The U.S. has ceded a vast majority of semiconductor manufacturing to fabricators in Asia, a fact that’s grown more troubling as China emerges as a near-peer rival and the global chip shortage lingers on.
The chip industry was invented in the United States, by Silicon Valley companies such as Intel. In 1990 almost 40% of the world’s semiconductors were produced in the U.S. Today, 80% of chip production occurs in Asia; only 12% are made in the U.S., half of which comes from Intel. China’s influence over chip-producing countries in Asia could give it an advantage over the U.S. in the contest for global tech leadership. Worse yet, Congress fears that the Pentagon and U.S. defense contractors might lose easy access to chips needed for high-tech weapons systems.
That’s why Congress is trying hard to pass a bill that would allocate money to kickstart the domestic production of semiconductors. The Senate Committee on Commerce, Science, and Transportation Wednesday held a hearing on the subject Wednesday, in which it questioned the CEOs two of the remaining U.S. chip manufacturers, Intel’s Pat Gelsinger and Micron’s Sanjay Mehrotra.
Congress has grown increasingly nervous about access to vital chips as China has emerged as America’s main geopolitical rival. The issue was further inflamed by the global chip shortage that’s pushed wait times for consumer goods like cars, PCs, smartphones stretch from weeks to months. A Deloitte study says the chip shortage will likely last through 2022, making it a two-year ordeal that will cost the U.S. $500 billion.
The concentration of chip production in Asia is a problem that was years in the making. In the 1990s many chipmakers both designed and manufactured their semiconductors. But fabricating chips is an expensive, infrastructure-intensive, and arduous process, so many chipmakers began to outsource the manufacture of their designs to dedicated fabricators in Asia. Experts say it also makes sense that semiconducter production would cluster in the same places where other parts of major supply chains are located. Meanwhile, Asian countries began to heavily subsidize chip design and manufacturing, a trend that has continued.
Today the Taiwanese fabricator TSMC controls 56% of the global foundry market, according to TrendForce data, while Samsung controls 18%. Importantly, these two companies fabricate an even greater share of high-end chips used for things like AI.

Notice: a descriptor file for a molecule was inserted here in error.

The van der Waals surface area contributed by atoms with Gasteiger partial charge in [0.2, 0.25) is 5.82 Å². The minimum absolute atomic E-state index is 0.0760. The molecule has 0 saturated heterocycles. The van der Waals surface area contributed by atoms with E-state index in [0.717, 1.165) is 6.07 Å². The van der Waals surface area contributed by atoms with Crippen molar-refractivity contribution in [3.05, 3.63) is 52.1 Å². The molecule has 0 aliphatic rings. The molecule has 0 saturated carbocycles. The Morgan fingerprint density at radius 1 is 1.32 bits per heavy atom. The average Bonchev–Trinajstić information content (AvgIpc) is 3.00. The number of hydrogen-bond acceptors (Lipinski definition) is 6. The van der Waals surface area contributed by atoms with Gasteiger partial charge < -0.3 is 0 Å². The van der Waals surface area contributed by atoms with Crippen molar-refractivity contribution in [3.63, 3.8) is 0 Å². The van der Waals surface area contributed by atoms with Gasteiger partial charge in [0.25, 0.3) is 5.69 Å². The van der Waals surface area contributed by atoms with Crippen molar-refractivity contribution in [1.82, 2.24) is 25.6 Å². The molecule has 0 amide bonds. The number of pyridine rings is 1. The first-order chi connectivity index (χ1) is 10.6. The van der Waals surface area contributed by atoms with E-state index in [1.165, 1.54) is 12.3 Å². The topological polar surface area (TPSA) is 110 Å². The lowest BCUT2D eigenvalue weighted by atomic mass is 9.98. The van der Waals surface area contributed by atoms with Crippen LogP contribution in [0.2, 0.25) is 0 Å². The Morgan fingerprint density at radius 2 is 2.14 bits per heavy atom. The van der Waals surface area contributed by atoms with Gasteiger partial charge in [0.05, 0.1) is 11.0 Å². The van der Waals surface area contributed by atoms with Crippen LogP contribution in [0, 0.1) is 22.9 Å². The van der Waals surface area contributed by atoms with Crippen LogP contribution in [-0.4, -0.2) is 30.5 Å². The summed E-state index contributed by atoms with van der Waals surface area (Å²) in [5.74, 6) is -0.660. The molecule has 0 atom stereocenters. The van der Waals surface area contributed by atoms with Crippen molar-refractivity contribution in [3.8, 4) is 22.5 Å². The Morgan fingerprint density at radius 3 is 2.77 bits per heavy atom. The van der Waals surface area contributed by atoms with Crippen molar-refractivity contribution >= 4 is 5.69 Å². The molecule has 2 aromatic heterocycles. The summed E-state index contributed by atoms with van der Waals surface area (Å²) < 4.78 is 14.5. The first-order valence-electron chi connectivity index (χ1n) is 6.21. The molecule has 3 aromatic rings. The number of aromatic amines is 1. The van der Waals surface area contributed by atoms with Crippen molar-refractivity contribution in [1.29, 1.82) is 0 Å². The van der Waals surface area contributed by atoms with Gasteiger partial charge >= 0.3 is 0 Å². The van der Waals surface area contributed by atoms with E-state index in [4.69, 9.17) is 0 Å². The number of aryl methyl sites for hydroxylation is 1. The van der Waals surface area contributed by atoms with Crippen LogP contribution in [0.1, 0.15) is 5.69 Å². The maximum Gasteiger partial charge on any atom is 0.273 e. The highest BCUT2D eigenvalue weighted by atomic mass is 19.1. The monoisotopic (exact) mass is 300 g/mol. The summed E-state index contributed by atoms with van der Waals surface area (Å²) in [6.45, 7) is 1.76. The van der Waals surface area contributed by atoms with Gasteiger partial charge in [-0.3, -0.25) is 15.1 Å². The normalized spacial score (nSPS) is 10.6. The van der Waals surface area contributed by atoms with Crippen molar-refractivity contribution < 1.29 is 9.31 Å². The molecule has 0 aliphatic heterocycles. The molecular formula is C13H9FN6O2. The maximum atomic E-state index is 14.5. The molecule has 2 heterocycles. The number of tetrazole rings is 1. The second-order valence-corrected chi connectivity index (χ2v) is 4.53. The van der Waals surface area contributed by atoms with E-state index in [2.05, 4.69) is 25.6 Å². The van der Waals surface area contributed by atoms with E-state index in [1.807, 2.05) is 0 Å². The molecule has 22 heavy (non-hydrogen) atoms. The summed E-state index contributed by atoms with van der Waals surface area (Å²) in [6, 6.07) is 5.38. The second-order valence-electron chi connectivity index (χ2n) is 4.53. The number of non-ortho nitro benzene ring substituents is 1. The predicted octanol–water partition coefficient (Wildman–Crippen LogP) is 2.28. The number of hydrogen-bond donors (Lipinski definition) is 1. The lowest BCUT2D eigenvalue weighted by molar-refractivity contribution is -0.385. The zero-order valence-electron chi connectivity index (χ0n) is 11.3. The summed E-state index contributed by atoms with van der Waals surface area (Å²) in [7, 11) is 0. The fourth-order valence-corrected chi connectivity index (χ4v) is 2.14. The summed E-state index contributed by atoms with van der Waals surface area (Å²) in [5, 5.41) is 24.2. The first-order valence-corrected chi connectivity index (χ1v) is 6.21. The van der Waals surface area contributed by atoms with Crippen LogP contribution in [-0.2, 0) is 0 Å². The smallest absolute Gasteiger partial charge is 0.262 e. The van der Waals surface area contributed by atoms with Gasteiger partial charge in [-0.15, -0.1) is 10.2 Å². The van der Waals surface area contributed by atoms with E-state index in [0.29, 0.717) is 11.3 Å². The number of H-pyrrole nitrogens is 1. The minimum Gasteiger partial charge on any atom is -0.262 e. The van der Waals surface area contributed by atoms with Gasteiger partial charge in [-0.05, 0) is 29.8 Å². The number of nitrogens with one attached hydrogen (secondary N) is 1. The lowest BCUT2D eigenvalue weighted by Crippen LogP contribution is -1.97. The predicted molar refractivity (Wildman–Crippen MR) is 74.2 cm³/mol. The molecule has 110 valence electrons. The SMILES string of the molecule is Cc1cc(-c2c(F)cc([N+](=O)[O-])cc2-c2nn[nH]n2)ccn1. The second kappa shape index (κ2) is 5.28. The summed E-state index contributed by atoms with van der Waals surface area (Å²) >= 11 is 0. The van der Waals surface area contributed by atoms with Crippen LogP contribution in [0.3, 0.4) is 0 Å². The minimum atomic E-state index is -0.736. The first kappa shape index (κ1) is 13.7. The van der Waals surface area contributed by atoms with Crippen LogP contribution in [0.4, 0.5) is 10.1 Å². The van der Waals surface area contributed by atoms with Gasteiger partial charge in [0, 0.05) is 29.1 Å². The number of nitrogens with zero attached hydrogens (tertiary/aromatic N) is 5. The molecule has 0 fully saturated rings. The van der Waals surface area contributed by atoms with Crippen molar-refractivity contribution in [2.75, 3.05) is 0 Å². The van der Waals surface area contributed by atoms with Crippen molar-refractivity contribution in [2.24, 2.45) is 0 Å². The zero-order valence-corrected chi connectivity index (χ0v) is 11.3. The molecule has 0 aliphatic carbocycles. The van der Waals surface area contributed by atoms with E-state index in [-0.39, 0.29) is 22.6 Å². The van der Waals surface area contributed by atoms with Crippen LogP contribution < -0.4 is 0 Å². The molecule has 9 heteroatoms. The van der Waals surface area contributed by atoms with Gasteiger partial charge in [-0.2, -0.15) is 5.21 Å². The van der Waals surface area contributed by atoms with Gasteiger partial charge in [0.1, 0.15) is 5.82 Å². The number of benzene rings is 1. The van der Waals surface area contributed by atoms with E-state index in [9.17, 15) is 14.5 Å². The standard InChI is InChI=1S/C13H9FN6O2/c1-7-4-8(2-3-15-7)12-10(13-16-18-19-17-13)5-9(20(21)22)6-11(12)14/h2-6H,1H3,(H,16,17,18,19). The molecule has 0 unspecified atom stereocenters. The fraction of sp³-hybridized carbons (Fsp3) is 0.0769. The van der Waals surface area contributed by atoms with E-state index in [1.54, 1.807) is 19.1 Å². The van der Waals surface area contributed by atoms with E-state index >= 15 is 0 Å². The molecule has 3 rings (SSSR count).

Kickstarting U.S. production
The U.S. government’s move to reduce dependence on Asia for chips formally began in January 2o21, when Congress passed the Creating Helpful Incentives to Produce Semiconductors (CHIPS) for America Act as part of the 2021 National Defense Authorization Act (NDAA). CHIPs authorized a series of programs for promoting domestic chip manufacture, but didn’t actually fund the programs.
Last summer the Senate passed the U.S. Innovation and Competition Act (USICA) that, among other things, formally allocates $52 billion to fund the semiconductor research, design, and manufacturing provisions in the CHIPS Act. In February 2022 the House passed a similar piece of legislation called the America COMPETES Act, which also allocates $52 billion for CHIPS Act programs. Now “USICA” and “COMPETES” bills must be reconciled, then passed by both chambers, then sent to the president’s desk.
Congress is also discussing an additional piece of legislation called the FABS Act that would establish a semiconductor investment tax credit.
President Biden has already signaled his intention to sign a chips bill. He did so at a January 21 event in New Albany, Ohio where Intel broke ground on the new $20 billion foundry its building. The company is building another $20 billion on two new fabs at its long-established facility in Chandler, Arizona. Intel’s New Mexico site will get a new $3.5 billion chip-packaging plant.
Throughout 2021 both House majority leader Nancy Pelosi and Senate majority leader Chuck Schumer considered a China competitiveness bill a “must pass.” Republicans balked at an early version of the House competitiveness bill (the EAGLE Act) because it contained environmental and conservation provisions. But the main sticking point has been an inter-party one: House and Senate leadership have different ideas about what should be included in a competitiveness bill. There is debate over the inclusion of foreign policy and diplomatic features, for example. Provisions that allocate financial incentives for domestic chip production, however, have broad bipartisan support.
‘This is our industry’
Gelsinger says his company is doing its part, and then some. “I’m putting as much pressure on our profitability and our balance sheet as I possibly can,” told committee members Wednesday. “I’m doing that to the great howls of Wall Street as we see our stock lowered.”
“But even though I’m making these substantial Investments It’s not enough to restore American leadership on this technology,” he said.
Even though passing incentives bills for U.S. chip foundries has bipartisan support, Congress may have a limited window of time to get it done. As the midterms approach, passing anything is increasingly challenging.
Gelsinger said his company’s plans to build new fabrication facilities in the U.S. will carry on regardless of whether Congress provides financial incentives. “We will go slower and smaller without the funding; we will go bigger and faster with the funding,” he said.
The CEO stressed several times during the hearing that Intel is one of the few legacy U.S. tech companies that has historically focused its own investments on the U.S. and Europe. He said it’s critical that the U.S. maintain some control over the semiconductor industry that produces the chips that will “underpin every industry in the digital future.”
“This industry was born in the United States,” he said. “This is our industry.”